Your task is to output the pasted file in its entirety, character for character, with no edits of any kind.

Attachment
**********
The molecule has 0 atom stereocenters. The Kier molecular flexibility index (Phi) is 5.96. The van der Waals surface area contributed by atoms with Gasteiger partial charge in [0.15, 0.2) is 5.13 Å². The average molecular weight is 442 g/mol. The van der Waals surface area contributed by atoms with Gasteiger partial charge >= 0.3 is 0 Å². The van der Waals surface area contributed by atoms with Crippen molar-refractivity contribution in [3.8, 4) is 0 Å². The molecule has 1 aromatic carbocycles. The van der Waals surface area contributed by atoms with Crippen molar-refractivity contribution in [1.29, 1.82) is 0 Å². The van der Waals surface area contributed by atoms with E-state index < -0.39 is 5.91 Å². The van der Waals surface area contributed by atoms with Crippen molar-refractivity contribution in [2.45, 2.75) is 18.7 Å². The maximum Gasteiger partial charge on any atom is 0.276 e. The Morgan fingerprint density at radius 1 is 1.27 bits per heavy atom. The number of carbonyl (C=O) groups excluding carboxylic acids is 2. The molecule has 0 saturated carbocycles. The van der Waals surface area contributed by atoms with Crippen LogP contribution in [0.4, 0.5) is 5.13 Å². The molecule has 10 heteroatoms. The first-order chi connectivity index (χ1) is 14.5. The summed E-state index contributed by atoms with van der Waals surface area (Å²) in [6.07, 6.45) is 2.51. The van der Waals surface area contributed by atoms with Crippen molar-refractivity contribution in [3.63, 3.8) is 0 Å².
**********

The molecule has 0 atom stereocenters. The Kier molecular flexibility index (Phi) is 5.96. The van der Waals surface area contributed by atoms with Gasteiger partial charge in [0.15, 0.2) is 5.13 Å². The average molecular weight is 442 g/mol. The van der Waals surface area contributed by atoms with Gasteiger partial charge >= 0.3 is 0 Å². The van der Waals surface area contributed by atoms with Crippen molar-refractivity contribution in [3.8, 4) is 0 Å². The molecule has 1 aromatic carbocycles. The van der Waals surface area contributed by atoms with Crippen molar-refractivity contribution in [1.29, 1.82) is 0 Å². The van der Waals surface area contributed by atoms with E-state index < -0.39 is 5.91 Å². The van der Waals surface area contributed by atoms with Crippen molar-refractivity contribution in [2.45, 2.75) is 18.7 Å². The maximum Gasteiger partial charge on any atom is 0.276 e. The Morgan fingerprint density at radius 1 is 1.27 bits per heavy atom. The number of carbonyl (C=O) groups excluding carboxylic acids is 2. The molecule has 0 saturated carbocycles. The van der Waals surface area contributed by atoms with Crippen LogP contribution in [0.4, 0.5) is 5.13 Å². The molecule has 10 heteroatoms. The first-order chi connectivity index (χ1) is 14.5. The summed E-state index contributed by atoms with van der Waals surface area (Å²) in [6.07, 6.45) is 2.51. The van der Waals surface area contributed by atoms with Crippen molar-refractivity contribution in [3.63, 3.8) is 0 Å².